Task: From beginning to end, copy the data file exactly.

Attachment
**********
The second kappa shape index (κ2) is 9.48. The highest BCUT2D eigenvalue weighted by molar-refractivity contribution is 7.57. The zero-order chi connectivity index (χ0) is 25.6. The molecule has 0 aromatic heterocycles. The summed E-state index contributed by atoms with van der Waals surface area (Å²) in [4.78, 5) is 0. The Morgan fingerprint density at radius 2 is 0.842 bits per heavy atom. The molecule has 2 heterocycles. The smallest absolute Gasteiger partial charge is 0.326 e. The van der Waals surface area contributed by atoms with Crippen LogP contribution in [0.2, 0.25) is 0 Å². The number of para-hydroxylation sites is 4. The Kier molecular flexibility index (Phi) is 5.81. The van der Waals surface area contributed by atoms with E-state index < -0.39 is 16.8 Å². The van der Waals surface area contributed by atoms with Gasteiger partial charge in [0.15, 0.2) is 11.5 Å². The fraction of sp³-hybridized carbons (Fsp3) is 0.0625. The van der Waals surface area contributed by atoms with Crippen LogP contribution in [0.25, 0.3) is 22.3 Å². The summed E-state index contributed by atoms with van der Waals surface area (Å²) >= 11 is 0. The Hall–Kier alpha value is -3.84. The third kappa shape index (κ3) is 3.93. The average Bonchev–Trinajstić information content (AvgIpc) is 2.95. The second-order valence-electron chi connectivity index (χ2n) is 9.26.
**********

The second kappa shape index (κ2) is 9.48. The highest BCUT2D eigenvalue weighted by molar-refractivity contribution is 7.57. The zero-order chi connectivity index (χ0) is 25.6. The molecule has 0 aromatic heterocycles. The summed E-state index contributed by atoms with van der Waals surface area (Å²) in [4.78, 5) is 0. The Morgan fingerprint density at radius 2 is 0.842 bits per heavy atom. The molecule has 2 heterocycles. The smallest absolute Gasteiger partial charge is 0.326 e. The van der Waals surface area contributed by atoms with Crippen LogP contribution in [0.2, 0.25) is 0 Å². The number of para-hydroxylation sites is 4. The Kier molecular flexibility index (Phi) is 5.81. The van der Waals surface area contributed by atoms with E-state index < -0.39 is 16.8 Å². The van der Waals surface area contributed by atoms with Gasteiger partial charge in [0.15, 0.2) is 11.5 Å². The fraction of sp³-hybridized carbons (Fsp3) is 0.0625. The van der Waals surface area contributed by atoms with Crippen LogP contribution in [0.25, 0.3) is 22.3 Å². The summed E-state index contributed by atoms with van der Waals surface area (Å²) >= 11 is 0. The Hall–Kier alpha value is -3.84. The third kappa shape index (κ3) is 3.93. The average Bonchev–Trinajstić information content (AvgIpc) is 2.95. The second-order valence-electron chi connectivity index (χ2n) is 9.26.